It’s a match made in theatrical heaven.

The Long Center for the Performing Arts needs high-quality, innovative shows. Fusebox Festival needs high-quality, flexible spaces. It makes sense that the two Austin arts groups have partnered on a regular basis during festival season — for Fusebox, that’s April — but also at times during the rest of the year. That’s when they team up to host touring acts, such as the upcoming multimedia show, "Zvizdal: Chernobyl, So Far So Close."

Staged by a Belgian collective named, confusingly, Berlin, it’s about a couple who live outside Chernobyl, the Ukrainian town that, in 1986, became the site of the worst nuclear accident in history. "Zvizdal" plays the Long Center for five performances, Feb. 8-10. Ron Berry, executive and artistic director of Fusebox Festival, first saw the show two years ago at the Noorderzon Performing Arts Festival in Groningen, The Netherlands.

“It’s a crazy story but a simple story,” Berry says. “And very moving.”

Combining film, performance and sculptural art, Berlin tries to approximate the experience of “live cinema.” The artists spent parts of five years hanging out with the subjects who live in the forbidden zone near Chernobyl with no utilities or neighbors.

“What does it mean to stay in a place when the world is telling you to leave?” Berry says. “In a place of the world's worst man-made disasters, and nature is taking over. They are close to being Chekhov characters — hilarious, tragic, doomed — you love them. They love each other and hate each other.”

He explains the "live cinema" approach: “They build the environment with the audience on two sides and a screen in the middle,” Berry says. “So we are watching a film, seeing each other, and under the screen are three meticulously created models of the farmhouse in different seasons. A robotic arm runs on a track under screen with a camera attached to it and those images are spliced onto the documentary film that you are watching. So, unlike something you might be watching on your personal screen, it looks like we are supposed to be watching this together.”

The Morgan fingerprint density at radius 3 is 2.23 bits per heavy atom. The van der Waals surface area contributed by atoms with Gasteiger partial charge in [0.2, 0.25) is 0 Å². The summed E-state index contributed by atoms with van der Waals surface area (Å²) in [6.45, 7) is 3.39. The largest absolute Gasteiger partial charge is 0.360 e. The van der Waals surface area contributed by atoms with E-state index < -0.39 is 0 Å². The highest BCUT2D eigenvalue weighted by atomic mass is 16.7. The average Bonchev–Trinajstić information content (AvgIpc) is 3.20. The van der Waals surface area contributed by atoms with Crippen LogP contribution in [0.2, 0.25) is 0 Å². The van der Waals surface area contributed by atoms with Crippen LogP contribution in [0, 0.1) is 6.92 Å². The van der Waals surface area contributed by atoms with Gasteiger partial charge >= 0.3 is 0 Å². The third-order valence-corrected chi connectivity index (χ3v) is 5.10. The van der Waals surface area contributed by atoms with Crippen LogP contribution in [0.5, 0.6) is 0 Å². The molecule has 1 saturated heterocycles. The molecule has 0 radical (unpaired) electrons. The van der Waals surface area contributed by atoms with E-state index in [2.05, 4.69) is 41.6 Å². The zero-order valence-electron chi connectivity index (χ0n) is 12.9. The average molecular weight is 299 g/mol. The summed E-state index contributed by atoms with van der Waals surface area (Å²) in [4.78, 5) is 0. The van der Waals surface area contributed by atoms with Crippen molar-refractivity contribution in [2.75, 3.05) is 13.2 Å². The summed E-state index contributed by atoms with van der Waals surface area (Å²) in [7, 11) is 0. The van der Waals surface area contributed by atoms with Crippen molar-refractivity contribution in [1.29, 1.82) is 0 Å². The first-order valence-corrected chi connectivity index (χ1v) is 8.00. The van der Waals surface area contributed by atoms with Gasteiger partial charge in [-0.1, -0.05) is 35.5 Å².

Rachel Watkins, assistant director of programming at the Long Center (who books the complex’s smaller, more flexible Rollins Studio Theatre), has seen clips of the show. She couldn’t wait to book it.

“It’s such a human story of survival," Watkins says. "Even though it’s so crazy, it’s also relatable. The interactive elements make it.”

Until she started booking the Rollins Studio Theatre, Watkins was unfamiliar with Fusebox’s history of presenting groundbreaking work that has made its performance festival one of the most respected on the international scene.

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“We’ve done Fusebox events almost every year for 10 years,” she says. “You don’t get to see these things elsewhere in town. The artists are often in Austin for the first time. So Fusebox is a huge asset to the community.”

Berry, a longtime Austin theater artist, attends more than 20 international festivals each year in order to hunt for new and unusual acts to present in Austin. Fusebox’s audiences tend to be as much fans of dance, club music or visual arts as theatergoers, the kind you might encounter at the Walker Art Center in Minneapolis, DiverseWorks in Houston, or the Wexner Center for the Arts in Columbus, Ohio.

“Their audience is important to us,” Watkins says of Fusebox followers. “We know that their audience is younger, more progressive. If we are not reaching that audience, we are not really doing our jobs. It’s very important to our mission.”

The Long Center — originally planned to house Ballet Austin, Austin Symphony and Austin Opera, along with other established local groups and some touring shows — operates with a budget of between $11 million and $12 million a year. Fusebox is definitely the junior partner with a budget of $750,000.

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Yet Watkins and the Long Center have pushed hard to secure Fusebox partnerships like this one.

“It’s not just a rental,” Watkins says. “We are co-presenting it, which we don’t do very often. We don't have many open dates. It took some finagling to get this one on the calendar, especially not knowing when it would arrive. We had to use some magic to make it happen.”

Some of Fusebox’s acts offer pieces that are more artistically challenging for audiences. For the Rollins bookings, Berry and Watkins look for work that is “unique but accessible.” And it’s crucial during festival time that the center is near other performance spaces.

“I think for us, one of the exciting things about doing a festival in a city is the opportunity to use the festival as platform to explore a city,” Berry says. “We have stuff in funky warehouses, parks, bridges and neighborhoods, but also major cultural centers. The location of the Long Center is — physically, geographically — so right within the festival, with the city as a backdrop. We’ve held at least two of our kickoff events on the terrace. And certain artists need what the center can provide: height, equipment and flexibility. The space is well-supported and outfitted.”

Fusebox is no stranger to collaboration. They have partnered with the Contemporary Austin, Women & Their Work, and Ballet Austin during their free festival — production costs are covered through grants, gifts, crowd-funding and the Fusebox Eve gala fundraiser — and during the rest of the year with Canopy, Big Medium, Blanton Museum of Art, Austin Film Society and the Landmarks public art program at the University of Texas.